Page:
It’s generally accepted as fact that the increasing global diagnoses of celiac disease are not solely due to better doctor awareness; there are also more people with an inability to safely ingest gluten than ever before.

Why are rates of celiac disease increasing? Well, there many theories that explain some or all of the increase – and some with more scientific rigor than others.

sweden

A new study out of Sweden takes a look at one such theory, that of infections in early childhood, with interesting results. Published in BMC Pediatrics, the study examined 954 children, including 373 who were diagnosed with celiac disease before they were two years old.

All families were requested to complete a questionnaire about the child’s general health and diet, as well as characteristics of the family during the child’s early years. No mention of celiac disease was made in the questionnaire; once they had the data scientists paired each celiac child’s questionnaire with one or two children with similar answers.

Researchers found that a few things didn’t much matter; neither the presence or absence of siblings, nor the age at gluten introduction was statistically significant. Whether or not the infants had been treated with antibiotics within the first six months of life also was not significant.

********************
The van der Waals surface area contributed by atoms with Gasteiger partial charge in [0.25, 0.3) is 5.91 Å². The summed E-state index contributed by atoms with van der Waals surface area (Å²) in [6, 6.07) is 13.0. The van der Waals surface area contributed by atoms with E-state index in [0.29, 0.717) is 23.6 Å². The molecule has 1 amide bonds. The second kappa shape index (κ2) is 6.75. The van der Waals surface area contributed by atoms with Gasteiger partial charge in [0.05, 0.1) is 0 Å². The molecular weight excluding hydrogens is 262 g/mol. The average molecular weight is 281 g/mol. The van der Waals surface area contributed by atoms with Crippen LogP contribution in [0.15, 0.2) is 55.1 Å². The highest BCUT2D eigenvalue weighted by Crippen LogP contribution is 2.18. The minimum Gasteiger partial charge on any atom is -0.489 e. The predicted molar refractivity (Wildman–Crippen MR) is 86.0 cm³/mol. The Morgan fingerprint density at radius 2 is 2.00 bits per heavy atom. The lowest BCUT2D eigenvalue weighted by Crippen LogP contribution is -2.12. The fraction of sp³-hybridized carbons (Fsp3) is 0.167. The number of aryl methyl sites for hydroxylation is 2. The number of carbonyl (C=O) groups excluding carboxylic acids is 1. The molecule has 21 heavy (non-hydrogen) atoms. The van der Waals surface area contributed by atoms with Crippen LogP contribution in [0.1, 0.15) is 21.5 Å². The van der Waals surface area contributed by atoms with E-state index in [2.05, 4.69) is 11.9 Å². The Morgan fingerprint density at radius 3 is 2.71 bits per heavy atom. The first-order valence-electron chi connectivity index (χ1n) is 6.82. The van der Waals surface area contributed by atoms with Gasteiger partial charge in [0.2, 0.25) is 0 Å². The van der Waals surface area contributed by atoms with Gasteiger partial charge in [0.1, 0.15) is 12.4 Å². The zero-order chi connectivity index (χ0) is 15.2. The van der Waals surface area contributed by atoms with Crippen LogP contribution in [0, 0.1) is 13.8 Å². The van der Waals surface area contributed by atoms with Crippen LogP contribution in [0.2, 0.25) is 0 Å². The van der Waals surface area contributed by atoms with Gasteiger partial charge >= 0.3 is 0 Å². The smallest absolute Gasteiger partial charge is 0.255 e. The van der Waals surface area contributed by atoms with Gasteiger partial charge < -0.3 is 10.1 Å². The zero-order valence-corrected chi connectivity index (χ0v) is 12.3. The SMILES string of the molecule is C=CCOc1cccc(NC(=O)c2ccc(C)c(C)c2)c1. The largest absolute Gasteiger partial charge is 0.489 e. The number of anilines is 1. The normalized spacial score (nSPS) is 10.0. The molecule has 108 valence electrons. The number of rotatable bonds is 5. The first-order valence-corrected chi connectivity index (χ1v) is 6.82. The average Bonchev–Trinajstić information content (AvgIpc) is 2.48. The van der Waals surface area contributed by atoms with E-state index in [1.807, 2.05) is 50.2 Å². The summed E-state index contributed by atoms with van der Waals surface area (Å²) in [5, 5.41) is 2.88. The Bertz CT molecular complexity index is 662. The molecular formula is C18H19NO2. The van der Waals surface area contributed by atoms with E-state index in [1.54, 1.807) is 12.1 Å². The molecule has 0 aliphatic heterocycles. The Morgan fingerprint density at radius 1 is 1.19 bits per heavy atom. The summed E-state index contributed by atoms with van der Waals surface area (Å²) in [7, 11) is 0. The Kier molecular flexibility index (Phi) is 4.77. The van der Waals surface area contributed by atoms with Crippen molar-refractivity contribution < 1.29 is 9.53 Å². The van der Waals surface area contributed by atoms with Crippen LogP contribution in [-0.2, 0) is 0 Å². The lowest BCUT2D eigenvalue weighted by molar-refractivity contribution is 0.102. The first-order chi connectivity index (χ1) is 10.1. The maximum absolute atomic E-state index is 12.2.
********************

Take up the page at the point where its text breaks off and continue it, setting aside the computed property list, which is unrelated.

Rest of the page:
However, the patients with celiac disease were 67% female, were more likely to be from families of lower socioeconomic status, and less likely to have been breastfed while gluten was introduced to their diets. Introducing large amounts of gluten to their diet also increased their risk of celiac disease.

Perhaps most interestingly, having three or more infectious episodes within the first six months led to increased risk, even when other variables were controlled for. Babies who had multiple infections or fevers and were introduced to large amounts of gluten after being weaned off of breast milk had the highest likelihood of celiac disease.

The researchers speculate that weaning a child in the winter, when that child is more likely to catch a bug of some sort, could lead to increased risk of celiac. However, they also mention that it is unknown whether there is causation or whether there is an underlying feature that makes infants who are susceptible to infection also susceptible to gluten intolerance.

If you have a child with celiac disease, how does your data compare? Was the child being breastfed at the time of gluten introduction? Did the child have several infections as an infant?